Unmanned and threatening
By Merle Becker
In the affected areas, drone attacks are leaving their mark on everyday life. As human rights experts from Stanford University and New York University spell out in their publication, entire villages are living in fear, and many people are mentally traumatised. The authors of “Living under drones” base their assessment on empirical research in Pakistan. They report that people are no longer gathering in groups because they are afraid of drone strikes. Families plunge into poverty, it is further argued, when they lose their house or a bread winner. The academic jurists criticise the US practice of repeatedly attacking the same place because it makes it close to impossible to care for the wounded. The reason is that people no longer dare to go where a bomb has struck. The authors state, moreover, that villagers no longer trust one another, suspecting they might be indicated as targets by spies who work for the USA.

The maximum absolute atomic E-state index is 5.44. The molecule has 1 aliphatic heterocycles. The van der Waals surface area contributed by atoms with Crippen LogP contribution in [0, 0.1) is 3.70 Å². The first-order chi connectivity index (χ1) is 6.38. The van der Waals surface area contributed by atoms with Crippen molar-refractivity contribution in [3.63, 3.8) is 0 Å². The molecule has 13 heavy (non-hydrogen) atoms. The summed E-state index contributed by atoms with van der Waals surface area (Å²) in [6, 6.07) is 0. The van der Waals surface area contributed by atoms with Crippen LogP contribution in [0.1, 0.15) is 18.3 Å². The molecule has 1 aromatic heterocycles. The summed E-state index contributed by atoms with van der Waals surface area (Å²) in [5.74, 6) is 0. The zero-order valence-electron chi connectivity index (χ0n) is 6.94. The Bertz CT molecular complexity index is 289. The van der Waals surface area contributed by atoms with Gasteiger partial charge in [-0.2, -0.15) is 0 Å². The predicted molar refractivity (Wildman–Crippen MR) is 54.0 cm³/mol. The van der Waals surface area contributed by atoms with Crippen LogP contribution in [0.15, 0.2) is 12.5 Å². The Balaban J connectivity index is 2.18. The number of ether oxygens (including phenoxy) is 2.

According to the report, drone strikes killed up to 3325 persons in Pakistan since 2004, and up to 881 of them may have been civilians. The US administration only acknowledges a single digit number of civilian deaths.
The scholars, moreover, disagree with what is called “signature attacks”. Such attacks target people with behavioural patterns believed to be typical of terrorists. According to the report, moreover, drone strikes are far less accurate than officially declared. Only two percent, the human rights activists state, really hit high-profile terrorist targets. The scholars’ assessment is harsh: instead of establishing security, the drone strategy is making even more Pakistanis support violent extremists.
The authors question whether attacks on individuals or groups who neither threaten the USA directly nor have any immediate links to the terror attacks of 11 September 2001 are legal at all. They want the US administration to re-appraise the strategy, taking into account the needs of Pakistan’s people. The report also demands more transparency. Independent enquires are needed, it argues, and so are compensation schemes for innocent victims of drone strikes.